We also went looking for several artists, such as the graffiti artist André Saraiva, or Richard Orlinski who is undoubtedly one of the most highly-rated French contemporary artists at the moment.

Some of the Smurfs in the collection were made by these artists. These artist-linked NFTs - which will go on sale at a later date - will allow people to meet them, access their showrooms, preview sales or discounts.

How did you finance the project? The first phase of sales has just started...

The project cost €2 million. Two-thirds was financed by myself and Frédéric Montagnon (*). A few friends and family helped us with the rest. It's a big budget that we financed collectively thanks to some interesting exits we've made in recent years...

How did you set the price of the NFTs for the launch? It's never easy to set the value of a collection...

Indeed! If you set the price too high, you run the risk of not selling the NFTs, and if you set the price too low, you're selling off the value of your collection... To determine the price, we were inspired by what was done by the Doodles collection with the "bucket auction" system.

We first put 3000 Smurfs up for sale. Until tomorrow (20 April, editor's note) the 3,000 people who make the best bids will be sure to win the NFTs on sale. The base price of the NFTs will be the one paid by the 3,000th person.

To still reward those who bet more, there will be a bonus system with potentially several NFTs. The others will be refunded. I like this method because it gives everyone something to play for.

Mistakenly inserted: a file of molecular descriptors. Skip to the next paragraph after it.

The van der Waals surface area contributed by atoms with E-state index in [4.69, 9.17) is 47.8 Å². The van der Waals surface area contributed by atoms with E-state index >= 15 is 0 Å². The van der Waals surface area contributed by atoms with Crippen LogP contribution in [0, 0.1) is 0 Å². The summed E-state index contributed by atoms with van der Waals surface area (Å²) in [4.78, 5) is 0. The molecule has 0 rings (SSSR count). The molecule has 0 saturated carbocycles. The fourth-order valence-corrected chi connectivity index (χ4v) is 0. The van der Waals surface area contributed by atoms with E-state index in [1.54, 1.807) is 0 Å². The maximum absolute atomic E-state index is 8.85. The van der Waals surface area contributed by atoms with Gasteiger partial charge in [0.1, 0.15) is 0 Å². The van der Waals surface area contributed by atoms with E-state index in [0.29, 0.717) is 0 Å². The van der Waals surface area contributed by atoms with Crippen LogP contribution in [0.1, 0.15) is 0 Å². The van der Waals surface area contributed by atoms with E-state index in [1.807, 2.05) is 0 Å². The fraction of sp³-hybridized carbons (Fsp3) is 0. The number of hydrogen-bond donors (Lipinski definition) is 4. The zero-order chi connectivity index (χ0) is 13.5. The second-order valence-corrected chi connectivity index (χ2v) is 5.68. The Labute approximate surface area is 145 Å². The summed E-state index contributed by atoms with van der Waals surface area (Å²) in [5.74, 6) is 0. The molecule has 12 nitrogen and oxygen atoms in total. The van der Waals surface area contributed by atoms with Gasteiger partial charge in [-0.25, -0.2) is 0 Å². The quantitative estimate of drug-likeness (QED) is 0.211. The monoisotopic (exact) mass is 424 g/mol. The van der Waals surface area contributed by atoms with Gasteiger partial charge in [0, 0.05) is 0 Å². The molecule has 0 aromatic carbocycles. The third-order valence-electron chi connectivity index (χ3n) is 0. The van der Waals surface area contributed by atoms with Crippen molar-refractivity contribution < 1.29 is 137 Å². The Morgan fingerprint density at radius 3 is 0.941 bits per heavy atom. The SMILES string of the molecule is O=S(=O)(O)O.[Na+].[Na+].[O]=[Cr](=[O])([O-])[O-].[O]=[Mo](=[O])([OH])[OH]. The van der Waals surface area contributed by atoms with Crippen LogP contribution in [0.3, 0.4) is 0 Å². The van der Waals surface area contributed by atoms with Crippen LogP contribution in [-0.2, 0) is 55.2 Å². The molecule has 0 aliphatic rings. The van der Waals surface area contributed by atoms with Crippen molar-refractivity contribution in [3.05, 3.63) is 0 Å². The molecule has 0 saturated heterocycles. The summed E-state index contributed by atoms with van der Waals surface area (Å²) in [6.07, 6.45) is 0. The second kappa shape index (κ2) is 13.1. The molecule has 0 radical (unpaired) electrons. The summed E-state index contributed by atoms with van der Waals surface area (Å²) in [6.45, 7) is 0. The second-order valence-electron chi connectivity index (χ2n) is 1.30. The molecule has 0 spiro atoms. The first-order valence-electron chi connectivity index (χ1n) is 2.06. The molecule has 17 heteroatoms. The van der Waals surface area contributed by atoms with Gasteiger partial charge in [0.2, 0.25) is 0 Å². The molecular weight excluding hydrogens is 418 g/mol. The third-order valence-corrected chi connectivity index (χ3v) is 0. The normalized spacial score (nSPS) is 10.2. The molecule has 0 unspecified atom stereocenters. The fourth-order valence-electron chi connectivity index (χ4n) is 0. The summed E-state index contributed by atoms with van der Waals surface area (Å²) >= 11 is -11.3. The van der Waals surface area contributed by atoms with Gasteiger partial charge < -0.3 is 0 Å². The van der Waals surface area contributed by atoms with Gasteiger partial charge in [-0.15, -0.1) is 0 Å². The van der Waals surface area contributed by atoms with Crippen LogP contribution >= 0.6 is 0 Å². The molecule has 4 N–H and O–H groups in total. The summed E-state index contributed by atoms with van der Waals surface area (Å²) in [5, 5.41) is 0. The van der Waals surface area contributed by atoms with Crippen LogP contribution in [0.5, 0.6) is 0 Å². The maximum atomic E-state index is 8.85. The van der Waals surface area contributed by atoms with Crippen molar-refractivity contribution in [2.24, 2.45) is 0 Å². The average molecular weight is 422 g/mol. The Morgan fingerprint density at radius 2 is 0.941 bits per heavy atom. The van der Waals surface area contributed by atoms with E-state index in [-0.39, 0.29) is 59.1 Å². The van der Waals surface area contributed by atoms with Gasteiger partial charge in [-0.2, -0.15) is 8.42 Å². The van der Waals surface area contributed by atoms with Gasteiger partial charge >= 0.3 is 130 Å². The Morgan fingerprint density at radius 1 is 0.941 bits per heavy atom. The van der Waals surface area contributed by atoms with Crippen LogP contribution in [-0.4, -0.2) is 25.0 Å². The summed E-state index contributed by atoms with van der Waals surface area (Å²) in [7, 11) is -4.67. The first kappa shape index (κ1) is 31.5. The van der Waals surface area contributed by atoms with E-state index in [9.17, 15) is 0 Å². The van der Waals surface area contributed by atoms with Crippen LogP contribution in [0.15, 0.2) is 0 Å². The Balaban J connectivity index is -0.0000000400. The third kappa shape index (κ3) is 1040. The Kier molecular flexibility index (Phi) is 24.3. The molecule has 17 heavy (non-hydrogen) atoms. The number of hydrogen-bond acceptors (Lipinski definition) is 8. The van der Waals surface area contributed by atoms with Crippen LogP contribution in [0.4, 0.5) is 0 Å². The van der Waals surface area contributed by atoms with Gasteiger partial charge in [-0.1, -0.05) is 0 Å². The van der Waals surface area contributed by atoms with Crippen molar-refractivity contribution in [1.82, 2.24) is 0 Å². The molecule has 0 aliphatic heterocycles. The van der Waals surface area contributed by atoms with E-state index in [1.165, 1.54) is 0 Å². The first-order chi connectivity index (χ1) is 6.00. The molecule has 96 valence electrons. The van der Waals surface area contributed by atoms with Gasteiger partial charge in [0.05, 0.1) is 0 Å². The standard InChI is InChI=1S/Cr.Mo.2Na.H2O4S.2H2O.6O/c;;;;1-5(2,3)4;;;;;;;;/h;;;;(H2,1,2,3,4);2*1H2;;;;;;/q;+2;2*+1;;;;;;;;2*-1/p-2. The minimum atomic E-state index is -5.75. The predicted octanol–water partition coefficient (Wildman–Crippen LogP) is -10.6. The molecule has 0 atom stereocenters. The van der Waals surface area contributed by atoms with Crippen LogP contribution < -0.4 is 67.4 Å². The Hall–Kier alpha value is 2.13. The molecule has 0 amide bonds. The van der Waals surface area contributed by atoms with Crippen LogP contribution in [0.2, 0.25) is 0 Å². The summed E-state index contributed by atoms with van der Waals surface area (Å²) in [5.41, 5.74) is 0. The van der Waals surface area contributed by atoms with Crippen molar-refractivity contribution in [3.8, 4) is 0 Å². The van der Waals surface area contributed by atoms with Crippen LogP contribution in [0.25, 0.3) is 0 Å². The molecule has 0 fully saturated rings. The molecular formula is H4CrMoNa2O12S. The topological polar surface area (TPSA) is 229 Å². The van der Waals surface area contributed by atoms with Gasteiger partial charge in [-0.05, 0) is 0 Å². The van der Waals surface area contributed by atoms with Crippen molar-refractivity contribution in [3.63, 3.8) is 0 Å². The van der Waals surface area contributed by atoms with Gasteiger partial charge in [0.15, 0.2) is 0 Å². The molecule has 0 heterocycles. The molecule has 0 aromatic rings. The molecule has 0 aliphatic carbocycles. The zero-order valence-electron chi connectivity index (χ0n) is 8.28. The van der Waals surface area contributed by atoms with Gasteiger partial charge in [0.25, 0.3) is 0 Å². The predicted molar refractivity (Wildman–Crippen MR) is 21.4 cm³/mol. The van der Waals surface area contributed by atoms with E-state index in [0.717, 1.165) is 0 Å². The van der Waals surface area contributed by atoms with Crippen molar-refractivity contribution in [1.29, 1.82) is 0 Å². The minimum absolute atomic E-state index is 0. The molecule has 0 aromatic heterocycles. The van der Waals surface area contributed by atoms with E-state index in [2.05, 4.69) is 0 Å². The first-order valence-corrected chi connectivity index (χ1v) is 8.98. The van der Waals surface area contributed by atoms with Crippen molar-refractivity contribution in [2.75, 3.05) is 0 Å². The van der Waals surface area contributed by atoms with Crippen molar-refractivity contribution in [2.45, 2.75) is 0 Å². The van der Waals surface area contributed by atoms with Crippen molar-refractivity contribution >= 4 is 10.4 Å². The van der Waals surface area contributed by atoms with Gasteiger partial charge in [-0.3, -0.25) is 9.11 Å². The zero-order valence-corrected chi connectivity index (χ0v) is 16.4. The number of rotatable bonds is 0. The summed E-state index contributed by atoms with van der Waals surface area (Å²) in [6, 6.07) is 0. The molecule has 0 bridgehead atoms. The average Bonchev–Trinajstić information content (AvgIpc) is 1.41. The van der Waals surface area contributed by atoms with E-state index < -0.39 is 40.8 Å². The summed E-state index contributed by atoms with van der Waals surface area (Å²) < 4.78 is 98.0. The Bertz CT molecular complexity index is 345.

And what about the other NFTs?

500 have been reserved for the team and between 500 and 1500 have been pre-sold (this number will depend on the price of the bucket auction). 5000 will be reserved for those who played the game we organised on the Polygon blockchain, which recently came to an end. Here too, we organised a treasure hunt. Everyone had to collect ingredients from the game and mix them together, which you could use to obtain a crystal.

These crystals offer guaranteed access to the Smurfs sale. Depending on the rarity of the crystal won, you get a discount of 15% to 80% on the NFT price that will have been set at the "bucket auction". In just a few months, we've brought together 80,000 players who have carried out 3 million transactions!

Finally, we keep between 2,500 and 3,500 NFTs for future collaborations. But in the end, there will only be 12,500.

What are the great collections that inspire you?

I admire what Bored Ape have done. Their marketing is solid and their storytelling very successful. They certainly have a lot of resources, which makes things easier, but they execute particularly well. Their big challenge is their arrival in the metaverse with 'The Otherside'. We'll be following that with interest.

Other players?

I also really like RTFKT, they've done a lot, maybe even too much. Between the Rimowa deal, the metavers and Nike, it's a bit confusing. Conversely, there are projects like the Azuki or MoonBirds collections that aren't doing much.

They've made a lot of cash, but aren't supporting their community enough. We need to reward people, offer them experiences...

(*) Individual minority shareholder in The Big Whale.